August 1942


The earliest contemporary reference I have so far found to Kommando Koch itself is from 1 August 1942 when Ob. Süd was allocating infra-red telescopes to Luftwaffe units. The purpose of this Nachtsuchgerät (night search device) was defensive: it would show heat sources—a night fighter’s exhaust for example—as a yellow or reddish spot of light, and three of them were issued to Kdo. Koch. Although this offers us a date by which the Kommando was in, or destined for, the Mediterranean Theatre, the unit is not readily identifiable in the (often incomplete and obscure) order of battle reports transmitted at that time. It was not until the 16th that Fliegerkorps X gave figures for two unnamed units—with 3 (0) and 3 (2) aircraft—one of which may have been the Kommando.

Nachtsuchgerät … detects a night fighter … by mean of two telescopes [Gläser], each of length 18 cm and diameter 8 cm … The apparatus can in some cases be connected via an amplifier to a warning system, a modification known as "Armin" … Prisoners of war have indicated that each telescope is attached to a 2 millimetre cannon [sic] pointing rearward like a sight, so that the telescope “looks” in the same direction as the gun and has a field of view of 30º.

AIr Ministry to RAF Middle East, 4 August 1942

NOTE: According to Ob. Süd, the Nachtsuchgerät was also shortened to NSG and nicknamed Katze (cat), Katzenauge (cat’s eye) or Handspanner (hand-peeper) and it had been successfully tested by Luftflotte 3 at a range of 800 metres. Deliveries to Ob. Süd had been due to start on 15 May.

Two Ju 88 carrying Caruso were operating on the night of 1/2 August, apparently in connection with an attack by aircraft of I./LG 1 on tanks and vehicles near El Alamein. At 2240 hours on the 3rd/4th, a lone Caruso-equipped Ju 88 operated in support of an Italian attack on Valetta, Malta. On 2 August an He 111, GJ+JH flew from Kalamaki to Heraklion, Crete; Allied Signals Intelligence overheard its wireless traffic but did not yet know that it belonged to Kdo. Koch.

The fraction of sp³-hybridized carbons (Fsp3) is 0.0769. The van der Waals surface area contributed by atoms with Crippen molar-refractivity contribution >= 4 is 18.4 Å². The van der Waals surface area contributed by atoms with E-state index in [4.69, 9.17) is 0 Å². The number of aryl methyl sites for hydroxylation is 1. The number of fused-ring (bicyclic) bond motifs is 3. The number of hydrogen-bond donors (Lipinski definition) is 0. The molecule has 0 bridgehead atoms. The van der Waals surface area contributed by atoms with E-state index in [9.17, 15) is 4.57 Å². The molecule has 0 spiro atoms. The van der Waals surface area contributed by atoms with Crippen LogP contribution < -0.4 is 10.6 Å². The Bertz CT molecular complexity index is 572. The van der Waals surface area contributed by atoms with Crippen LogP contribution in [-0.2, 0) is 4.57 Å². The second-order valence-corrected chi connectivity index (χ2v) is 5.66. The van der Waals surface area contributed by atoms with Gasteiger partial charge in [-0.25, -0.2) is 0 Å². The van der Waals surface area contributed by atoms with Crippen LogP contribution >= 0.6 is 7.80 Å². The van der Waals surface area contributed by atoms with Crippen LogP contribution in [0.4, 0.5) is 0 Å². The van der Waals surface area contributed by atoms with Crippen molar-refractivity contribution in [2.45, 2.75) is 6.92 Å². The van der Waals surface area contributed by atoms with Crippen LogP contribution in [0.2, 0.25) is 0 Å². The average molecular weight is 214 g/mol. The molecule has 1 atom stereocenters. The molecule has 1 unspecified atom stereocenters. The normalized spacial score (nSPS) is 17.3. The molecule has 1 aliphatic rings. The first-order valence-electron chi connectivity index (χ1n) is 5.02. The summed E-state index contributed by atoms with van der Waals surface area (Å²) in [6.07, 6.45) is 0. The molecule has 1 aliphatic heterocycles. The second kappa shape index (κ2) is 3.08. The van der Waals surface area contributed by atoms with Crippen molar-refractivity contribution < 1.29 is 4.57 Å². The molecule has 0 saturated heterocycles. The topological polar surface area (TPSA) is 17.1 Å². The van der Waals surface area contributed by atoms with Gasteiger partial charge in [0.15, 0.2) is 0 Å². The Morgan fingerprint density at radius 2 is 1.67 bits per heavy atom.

NOTE: He 111 H-6, W.Nr. 7424, GJ+JH would be 15% damaged in a crash landing at Stolp-Reitz on 10 May 1944. At that time it was serving with the Beauftragter für Hochfrequenzforschung (Commissioner for High Frequency Research), Travemünde. (Information courtesy of Norbert Schuchbauer).

Whilst aircraft were escorting Axis convoys throughout that summer, the night of 4/5 August stands out as the first time (to British knowledge) that an He 111 of Kommando Koch was involved. It was in the air from 2025–0300 GMT and there were “strong indications that [it] operated against British recce aircraft near [an] Axis convoy”. Shortly afterwards it was learned that:

One aircraft successfully carried out Wildschwein [wild boar] operation until both apparatus failed.

It is impossible to be sure what “both apparatus” meant: two jamming sets, transmitter and monitoring receiver or some other permutation of electronics? Three nights later, a Heinkel was being used to map British visual and radio beacons in the Western Desert. When the Malta-bound Pedestal convoy was approaching the Sicilian Narrows on the 12th, Kesselring’s order of the day urged:

The English are attempting with very strong forces to break through the Sicilian Straits … This must not happen, if the blood of many thousands is not to have flowed in vain. Let every aircrew, every man at a Flak gun, every signals operator at a jamming transmitter be clear on this: this enemy must be brought to his knees.